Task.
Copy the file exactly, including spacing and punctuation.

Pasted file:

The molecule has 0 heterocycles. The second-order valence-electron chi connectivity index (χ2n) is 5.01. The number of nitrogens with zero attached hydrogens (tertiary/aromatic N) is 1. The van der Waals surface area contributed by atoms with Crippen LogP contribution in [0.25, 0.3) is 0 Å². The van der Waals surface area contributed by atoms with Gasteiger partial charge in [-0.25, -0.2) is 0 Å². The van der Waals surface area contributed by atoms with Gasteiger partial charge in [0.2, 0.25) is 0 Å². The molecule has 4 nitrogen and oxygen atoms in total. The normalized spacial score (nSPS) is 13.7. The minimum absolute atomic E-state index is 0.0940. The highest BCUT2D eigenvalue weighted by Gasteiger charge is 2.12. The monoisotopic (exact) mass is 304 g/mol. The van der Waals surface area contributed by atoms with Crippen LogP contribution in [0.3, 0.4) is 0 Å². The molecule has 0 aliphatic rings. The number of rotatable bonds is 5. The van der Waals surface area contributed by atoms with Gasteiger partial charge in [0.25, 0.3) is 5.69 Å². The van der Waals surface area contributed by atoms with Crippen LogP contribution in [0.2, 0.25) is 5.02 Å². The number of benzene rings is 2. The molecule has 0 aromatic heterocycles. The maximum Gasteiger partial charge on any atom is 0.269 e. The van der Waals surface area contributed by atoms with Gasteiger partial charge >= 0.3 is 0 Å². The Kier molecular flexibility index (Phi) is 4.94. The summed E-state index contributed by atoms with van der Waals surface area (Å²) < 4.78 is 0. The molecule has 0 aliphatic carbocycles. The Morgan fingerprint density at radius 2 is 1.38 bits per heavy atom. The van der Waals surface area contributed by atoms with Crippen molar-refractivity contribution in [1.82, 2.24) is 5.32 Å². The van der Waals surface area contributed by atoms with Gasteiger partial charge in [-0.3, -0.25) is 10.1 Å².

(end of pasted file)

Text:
The molecule has 0 heterocycles. The second-order valence-electron chi connectivity index (χ2n) is 5.01. The number of nitrogens with zero attached hydrogens (tertiary/aromatic N) is 1. The van der Waals surface area contributed by atoms with Crippen LogP contribution in [0.25, 0.3) is 0 Å². The van der Waals surface area contributed by atoms with Gasteiger partial charge in [-0.25, -0.2) is 0 Å². The van der Waals surface area contributed by atoms with Gasteiger partial charge in [0.2, 0.25) is 0 Å². The molecule has 4 nitrogen and oxygen atoms in total. The normalized spacial score (nSPS) is 13.7. The minimum absolute atomic E-state index is 0.0940. The highest BCUT2D eigenvalue weighted by Gasteiger charge is 2.12. The monoisotopic (exact) mass is 304 g/mol. The van der Waals surface area contributed by atoms with Crippen LogP contribution in [0.3, 0.4) is 0 Å². The molecule has 0 aliphatic rings. The number of rotatable bonds is 5. The van der Waals surface area contributed by atoms with Gasteiger partial charge in [0.25, 0.3) is 5.69 Å². The van der Waals surface area contributed by atoms with Crippen LogP contribution in [0.2, 0.25) is 5.02 Å². The number of benzene rings is 2. The molecule has 0 aromatic heterocycles. The maximum Gasteiger partial charge on any atom is 0.269 e. The van der Waals surface area contributed by atoms with Gasteiger partial charge >= 0.3 is 0 Å². The Kier molecular flexibility index (Phi) is 4.94. The summed E-state index contributed by atoms with van der Waals surface area (Å²) < 4.78 is 0. The molecule has 0 aliphatic carbocycles. The Morgan fingerprint density at radius 2 is 1.38 bits per heavy atom. The van der Waals surface area contributed by atoms with Crippen molar-refractivity contribution in [1.82, 2.24) is 5.32 Å². The van der Waals surface area contributed by atoms with Gasteiger partial charge in [-0.3, -0.25) is 10.1 Å².